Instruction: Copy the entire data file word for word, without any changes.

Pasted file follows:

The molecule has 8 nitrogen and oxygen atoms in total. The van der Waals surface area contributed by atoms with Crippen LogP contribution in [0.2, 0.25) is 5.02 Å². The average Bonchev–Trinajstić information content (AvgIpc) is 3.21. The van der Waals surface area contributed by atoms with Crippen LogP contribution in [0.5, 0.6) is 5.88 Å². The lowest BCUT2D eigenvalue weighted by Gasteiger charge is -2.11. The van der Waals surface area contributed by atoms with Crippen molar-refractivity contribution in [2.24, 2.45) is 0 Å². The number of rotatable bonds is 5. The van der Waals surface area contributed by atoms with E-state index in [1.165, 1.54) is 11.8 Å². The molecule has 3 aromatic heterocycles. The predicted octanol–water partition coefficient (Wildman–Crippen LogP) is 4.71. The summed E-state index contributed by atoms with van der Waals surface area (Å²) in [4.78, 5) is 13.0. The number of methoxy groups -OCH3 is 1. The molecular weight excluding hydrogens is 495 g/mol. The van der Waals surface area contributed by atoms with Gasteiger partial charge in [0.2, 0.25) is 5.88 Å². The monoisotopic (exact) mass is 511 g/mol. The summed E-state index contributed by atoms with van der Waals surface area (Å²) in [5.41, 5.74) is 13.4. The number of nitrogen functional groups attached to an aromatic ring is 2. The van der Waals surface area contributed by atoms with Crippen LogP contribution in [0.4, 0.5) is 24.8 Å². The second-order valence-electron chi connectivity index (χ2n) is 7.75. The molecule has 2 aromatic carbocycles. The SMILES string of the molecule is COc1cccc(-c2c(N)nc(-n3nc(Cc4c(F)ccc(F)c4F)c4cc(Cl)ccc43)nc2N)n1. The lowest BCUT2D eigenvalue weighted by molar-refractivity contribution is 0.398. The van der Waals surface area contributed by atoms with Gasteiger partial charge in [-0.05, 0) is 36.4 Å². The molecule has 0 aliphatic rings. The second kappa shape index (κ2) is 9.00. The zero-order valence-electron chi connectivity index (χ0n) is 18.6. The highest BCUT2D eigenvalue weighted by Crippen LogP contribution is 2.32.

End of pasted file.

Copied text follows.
The molecule has 8 nitrogen and oxygen atoms in total. The van der Waals surface area contributed by atoms with Crippen LogP contribution in [0.2, 0.25) is 5.02 Å². The average Bonchev–Trinajstić information content (AvgIpc) is 3.21. The van der Waals surface area contributed by atoms with Crippen LogP contribution in [0.5, 0.6) is 5.88 Å². The lowest BCUT2D eigenvalue weighted by Gasteiger charge is -2.11. The van der Waals surface area contributed by atoms with Crippen molar-refractivity contribution in [2.24, 2.45) is 0 Å². The number of rotatable bonds is 5. The van der Waals surface area contributed by atoms with E-state index in [1.165, 1.54) is 11.8 Å². The molecule has 3 aromatic heterocycles. The predicted octanol–water partition coefficient (Wildman–Crippen LogP) is 4.71. The summed E-state index contributed by atoms with van der Waals surface area (Å²) in [4.78, 5) is 13.0. The number of methoxy groups -OCH3 is 1. The molecular weight excluding hydrogens is 495 g/mol. The van der Waals surface area contributed by atoms with Gasteiger partial charge in [0.2, 0.25) is 5.88 Å². The monoisotopic (exact) mass is 511 g/mol. The summed E-state index contributed by atoms with van der Waals surface area (Å²) in [5.41, 5.74) is 13.4. The number of nitrogen functional groups attached to an aromatic ring is 2. The van der Waals surface area contributed by atoms with Crippen LogP contribution in [0.4, 0.5) is 24.8 Å². The second-order valence-electron chi connectivity index (χ2n) is 7.75. The molecule has 2 aromatic carbocycles. The SMILES string of the molecule is COc1cccc(-c2c(N)nc(-n3nc(Cc4c(F)ccc(F)c4F)c4cc(Cl)ccc43)nc2N)n1. The lowest BCUT2D eigenvalue weighted by molar-refractivity contribution is 0.398. The van der Waals surface area contributed by atoms with Gasteiger partial charge in [-0.05, 0) is 36.4 Å². The molecule has 0 aliphatic rings. The second kappa shape index (κ2) is 9.00. The zero-order valence-electron chi connectivity index (χ0n) is 18.6. The highest BCUT2D eigenvalue weighted by Crippen LogP contribution is 2.32.